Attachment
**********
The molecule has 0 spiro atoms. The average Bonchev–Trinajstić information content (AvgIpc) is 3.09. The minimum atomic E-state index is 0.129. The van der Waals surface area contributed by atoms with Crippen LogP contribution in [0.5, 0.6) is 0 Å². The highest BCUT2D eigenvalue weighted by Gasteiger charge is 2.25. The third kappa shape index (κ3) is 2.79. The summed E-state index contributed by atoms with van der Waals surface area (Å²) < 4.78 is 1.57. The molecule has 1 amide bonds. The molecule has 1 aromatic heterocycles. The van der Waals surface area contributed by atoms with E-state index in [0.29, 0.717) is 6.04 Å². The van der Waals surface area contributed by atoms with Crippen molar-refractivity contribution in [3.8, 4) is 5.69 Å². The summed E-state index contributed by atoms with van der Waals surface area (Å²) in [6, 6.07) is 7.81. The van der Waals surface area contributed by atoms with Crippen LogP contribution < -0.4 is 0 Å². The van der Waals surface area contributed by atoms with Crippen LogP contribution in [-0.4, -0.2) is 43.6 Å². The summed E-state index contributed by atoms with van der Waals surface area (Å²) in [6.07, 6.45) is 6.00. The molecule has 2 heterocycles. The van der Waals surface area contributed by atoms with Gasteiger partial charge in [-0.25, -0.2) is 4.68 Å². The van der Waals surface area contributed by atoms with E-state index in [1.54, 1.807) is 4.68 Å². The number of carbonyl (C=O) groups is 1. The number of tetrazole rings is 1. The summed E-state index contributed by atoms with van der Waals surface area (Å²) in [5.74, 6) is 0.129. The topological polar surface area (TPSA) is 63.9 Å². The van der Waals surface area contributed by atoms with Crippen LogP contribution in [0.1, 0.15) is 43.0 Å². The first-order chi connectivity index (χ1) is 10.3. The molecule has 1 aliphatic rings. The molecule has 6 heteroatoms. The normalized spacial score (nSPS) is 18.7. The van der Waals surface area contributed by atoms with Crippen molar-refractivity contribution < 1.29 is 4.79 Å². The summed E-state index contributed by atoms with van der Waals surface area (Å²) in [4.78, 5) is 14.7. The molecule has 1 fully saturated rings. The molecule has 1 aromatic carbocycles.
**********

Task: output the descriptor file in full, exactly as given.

The molecule has 0 spiro atoms. The average Bonchev–Trinajstić information content (AvgIpc) is 3.09. The minimum atomic E-state index is 0.129. The van der Waals surface area contributed by atoms with Crippen LogP contribution in [0.5, 0.6) is 0 Å². The highest BCUT2D eigenvalue weighted by Gasteiger charge is 2.25. The third kappa shape index (κ3) is 2.79. The summed E-state index contributed by atoms with van der Waals surface area (Å²) < 4.78 is 1.57. The molecule has 1 amide bonds. The molecule has 1 aromatic heterocycles. The van der Waals surface area contributed by atoms with E-state index in [0.29, 0.717) is 6.04 Å². The van der Waals surface area contributed by atoms with Crippen molar-refractivity contribution in [3.8, 4) is 5.69 Å². The summed E-state index contributed by atoms with van der Waals surface area (Å²) in [6, 6.07) is 7.81. The van der Waals surface area contributed by atoms with Crippen LogP contribution < -0.4 is 0 Å². The van der Waals surface area contributed by atoms with Crippen LogP contribution in [-0.4, -0.2) is 43.6 Å². The summed E-state index contributed by atoms with van der Waals surface area (Å²) in [6.07, 6.45) is 6.00. The molecule has 2 heterocycles. The van der Waals surface area contributed by atoms with Gasteiger partial charge in [-0.25, -0.2) is 4.68 Å². The van der Waals surface area contributed by atoms with E-state index in [1.54, 1.807) is 4.68 Å². The number of carbonyl (C=O) groups is 1. The number of tetrazole rings is 1. The summed E-state index contributed by atoms with van der Waals surface area (Å²) in [5.74, 6) is 0.129. The topological polar surface area (TPSA) is 63.9 Å². The van der Waals surface area contributed by atoms with Crippen LogP contribution in [0.1, 0.15) is 43.0 Å². The first-order chi connectivity index (χ1) is 10.3. The molecule has 1 aliphatic rings. The molecule has 6 heteroatoms. The normalized spacial score (nSPS) is 18.7. The van der Waals surface area contributed by atoms with Crippen molar-refractivity contribution < 1.29 is 4.79 Å². The summed E-state index contributed by atoms with van der Waals surface area (Å²) in [4.78, 5) is 14.7. The molecule has 1 fully saturated rings. The molecule has 1 aromatic carbocycles.